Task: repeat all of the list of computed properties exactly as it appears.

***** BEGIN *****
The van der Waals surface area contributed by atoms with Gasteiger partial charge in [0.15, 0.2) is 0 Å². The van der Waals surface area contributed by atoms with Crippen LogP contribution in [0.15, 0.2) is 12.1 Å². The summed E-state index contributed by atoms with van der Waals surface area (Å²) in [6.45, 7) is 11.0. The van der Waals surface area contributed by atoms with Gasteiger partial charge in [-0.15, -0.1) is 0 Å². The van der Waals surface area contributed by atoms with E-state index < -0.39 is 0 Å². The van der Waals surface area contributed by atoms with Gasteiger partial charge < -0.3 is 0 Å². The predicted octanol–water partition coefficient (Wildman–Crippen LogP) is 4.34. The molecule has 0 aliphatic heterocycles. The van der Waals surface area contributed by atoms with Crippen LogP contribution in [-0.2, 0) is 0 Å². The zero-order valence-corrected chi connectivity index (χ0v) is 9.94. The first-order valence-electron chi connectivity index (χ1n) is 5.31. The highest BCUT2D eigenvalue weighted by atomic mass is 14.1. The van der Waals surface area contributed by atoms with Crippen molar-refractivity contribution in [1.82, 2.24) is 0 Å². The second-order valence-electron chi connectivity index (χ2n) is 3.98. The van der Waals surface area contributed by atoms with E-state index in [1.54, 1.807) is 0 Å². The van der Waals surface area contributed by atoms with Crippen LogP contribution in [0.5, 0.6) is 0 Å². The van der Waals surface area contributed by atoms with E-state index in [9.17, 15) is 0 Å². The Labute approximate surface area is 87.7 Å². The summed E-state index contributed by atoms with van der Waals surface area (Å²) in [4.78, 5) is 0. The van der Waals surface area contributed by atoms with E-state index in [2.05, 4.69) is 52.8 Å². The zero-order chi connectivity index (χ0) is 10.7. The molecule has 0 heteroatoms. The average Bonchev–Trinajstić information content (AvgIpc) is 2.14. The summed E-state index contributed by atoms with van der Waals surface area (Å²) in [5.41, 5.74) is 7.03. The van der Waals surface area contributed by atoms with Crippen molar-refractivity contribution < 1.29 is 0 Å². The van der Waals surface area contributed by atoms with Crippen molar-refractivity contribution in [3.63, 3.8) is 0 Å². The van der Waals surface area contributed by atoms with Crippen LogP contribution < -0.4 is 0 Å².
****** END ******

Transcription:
The van der Waals surface area contributed by atoms with Gasteiger partial charge in [0.15, 0.2) is 0 Å². The van der Waals surface area contributed by atoms with Crippen LogP contribution in [0.15, 0.2) is 12.1 Å². The summed E-state index contributed by atoms with van der Waals surface area (Å²) in [6.45, 7) is 11.0. The van der Waals surface area contributed by atoms with Gasteiger partial charge in [-0.15, -0.1) is 0 Å². The van der Waals surface area contributed by atoms with E-state index < -0.39 is 0 Å². The van der Waals surface area contributed by atoms with Gasteiger partial charge < -0.3 is 0 Å². The predicted octanol–water partition coefficient (Wildman–Crippen LogP) is 4.34. The molecule has 0 aliphatic heterocycles. The van der Waals surface area contributed by atoms with Crippen LogP contribution in [-0.2, 0) is 0 Å². The zero-order valence-corrected chi connectivity index (χ0v) is 9.94. The first-order valence-electron chi connectivity index (χ1n) is 5.31. The highest BCUT2D eigenvalue weighted by atomic mass is 14.1. The van der Waals surface area contributed by atoms with Crippen molar-refractivity contribution in [1.82, 2.24) is 0 Å². The second-order valence-electron chi connectivity index (χ2n) is 3.98. The van der Waals surface area contributed by atoms with E-state index in [1.54, 1.807) is 0 Å². The van der Waals surface area contributed by atoms with Crippen LogP contribution in [0.5, 0.6) is 0 Å². The van der Waals surface area contributed by atoms with E-state index in [9.17, 15) is 0 Å². The Labute approximate surface area is 87.7 Å². The summed E-state index contributed by atoms with van der Waals surface area (Å²) in [4.78, 5) is 0. The van der Waals surface area contributed by atoms with E-state index in [2.05, 4.69) is 52.8 Å². The zero-order chi connectivity index (χ0) is 10.7. The molecule has 0 heteroatoms. The average Bonchev–Trinajstić information content (AvgIpc) is 2.14. The summed E-state index contributed by atoms with van der Waals surface area (Å²) in [5.41, 5.74) is 7.03. The van der Waals surface area contributed by atoms with Crippen molar-refractivity contribution < 1.29 is 0 Å². The van der Waals surface area contributed by atoms with Crippen molar-refractivity contribution in [3.63, 3.8) is 0 Å². The van der Waals surface area contributed by atoms with Crippen LogP contribution < -0.4 is 0 Å².